Only 3 hours from the British mainland, Morocco feels like a world away. From the city souks in Fes, Marrakech and Rabat to the coastal resorts of Agadir and Essaouira, to the deserts, and the cool Atlas Mountains (where skiing is perfectly possible at Oukaimeden, 45 minutes from Marrakech), the variety of experience is vast. Exotic Kasbahs and riads, medinas and markets read about them all in these novels.
A smart, middle aged couple accepts a party invitation to a beautifully renovated ksar, nestled in a remote area of the Moroccan desert. On the way there, they accidentally run over and kill a seller of fossils, and consequences of nightmare proportions ensue. This is a sinister and gripping novel that wonderfully evokes the red heat of the desert, the culture, and the people.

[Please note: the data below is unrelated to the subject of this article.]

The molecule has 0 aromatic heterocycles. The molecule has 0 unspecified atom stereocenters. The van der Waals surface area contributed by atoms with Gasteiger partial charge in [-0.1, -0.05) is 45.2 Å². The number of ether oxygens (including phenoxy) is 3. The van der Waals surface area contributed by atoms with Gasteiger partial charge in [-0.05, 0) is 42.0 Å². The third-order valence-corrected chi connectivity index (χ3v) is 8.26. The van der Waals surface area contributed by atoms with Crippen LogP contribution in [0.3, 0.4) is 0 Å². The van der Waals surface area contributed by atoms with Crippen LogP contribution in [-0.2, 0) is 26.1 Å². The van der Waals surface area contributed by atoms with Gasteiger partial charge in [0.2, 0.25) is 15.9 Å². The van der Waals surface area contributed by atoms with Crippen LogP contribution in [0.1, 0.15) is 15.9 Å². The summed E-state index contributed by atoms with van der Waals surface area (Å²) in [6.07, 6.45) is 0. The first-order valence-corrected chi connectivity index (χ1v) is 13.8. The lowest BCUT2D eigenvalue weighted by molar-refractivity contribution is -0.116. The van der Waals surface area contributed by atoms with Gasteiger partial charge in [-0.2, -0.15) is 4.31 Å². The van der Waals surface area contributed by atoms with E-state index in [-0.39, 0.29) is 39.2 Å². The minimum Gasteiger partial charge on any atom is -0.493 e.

This novel, which inspired the film of the same name starring Kate Winslet, retells the story of the authors childhood in Morocco in the 1960s, living with her mother Julia and older sister. Her mother is weary of conventional life in England, and uproots both her children to live a hand to mouth existence. This is life seen through the eyes of a young child, fragmented, oberservational, and where colour, sights and smells are wonderfully rendered.
A fascinating take on the traditional stories that have permeated the history of Morocco, Shah brings together a world and a way of thinking, folklore and myths that give his readers a wonderful feel for the country. The authors style is inspired and his observations can be full of humour; and he has a terrific ear for dialogue.
Join the ELLE Book Club here: This month's pick is Animals by Emma Jane Unsworth